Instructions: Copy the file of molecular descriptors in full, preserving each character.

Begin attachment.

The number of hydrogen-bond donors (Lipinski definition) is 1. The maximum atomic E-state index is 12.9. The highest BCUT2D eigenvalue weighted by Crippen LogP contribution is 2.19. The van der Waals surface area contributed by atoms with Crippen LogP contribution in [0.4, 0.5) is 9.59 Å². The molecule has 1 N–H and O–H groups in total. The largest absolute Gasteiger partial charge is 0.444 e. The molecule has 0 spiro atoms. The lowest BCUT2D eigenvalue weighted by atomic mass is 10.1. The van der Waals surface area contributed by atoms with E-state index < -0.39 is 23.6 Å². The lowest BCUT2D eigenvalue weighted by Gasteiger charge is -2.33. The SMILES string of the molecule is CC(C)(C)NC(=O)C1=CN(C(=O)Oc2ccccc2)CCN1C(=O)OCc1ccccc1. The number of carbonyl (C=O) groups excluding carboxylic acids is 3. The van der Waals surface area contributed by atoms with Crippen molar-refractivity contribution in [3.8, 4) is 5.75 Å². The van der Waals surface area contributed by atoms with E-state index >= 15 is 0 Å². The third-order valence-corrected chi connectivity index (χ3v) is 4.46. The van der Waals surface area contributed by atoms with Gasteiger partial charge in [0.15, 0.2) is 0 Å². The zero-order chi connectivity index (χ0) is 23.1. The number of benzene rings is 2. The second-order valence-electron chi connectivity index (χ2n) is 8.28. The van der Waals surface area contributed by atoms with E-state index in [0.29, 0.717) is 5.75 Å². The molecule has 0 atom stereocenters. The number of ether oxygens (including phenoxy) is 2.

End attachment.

The number of hydrogen-bond donors (Lipinski definition) is 1. The maximum atomic E-state index is 12.9. The highest BCUT2D eigenvalue weighted by Crippen LogP contribution is 2.19. The van der Waals surface area contributed by atoms with Crippen LogP contribution in [0.4, 0.5) is 9.59 Å². The molecule has 1 N–H and O–H groups in total. The largest absolute Gasteiger partial charge is 0.444 e. The molecule has 0 spiro atoms. The lowest BCUT2D eigenvalue weighted by atomic mass is 10.1. The van der Waals surface area contributed by atoms with E-state index < -0.39 is 23.6 Å². The lowest BCUT2D eigenvalue weighted by Gasteiger charge is -2.33. The SMILES string of the molecule is CC(C)(C)NC(=O)C1=CN(C(=O)Oc2ccccc2)CCN1C(=O)OCc1ccccc1. The number of carbonyl (C=O) groups excluding carboxylic acids is 3. The van der Waals surface area contributed by atoms with Crippen molar-refractivity contribution in [3.8, 4) is 5.75 Å². The van der Waals surface area contributed by atoms with E-state index >= 15 is 0 Å². The third-order valence-corrected chi connectivity index (χ3v) is 4.46. The van der Waals surface area contributed by atoms with Gasteiger partial charge in [0.15, 0.2) is 0 Å². The zero-order chi connectivity index (χ0) is 23.1. The number of benzene rings is 2. The second-order valence-electron chi connectivity index (χ2n) is 8.28. The van der Waals surface area contributed by atoms with E-state index in [0.29, 0.717) is 5.75 Å². The molecule has 0 atom stereocenters. The number of ether oxygens (including phenoxy) is 2.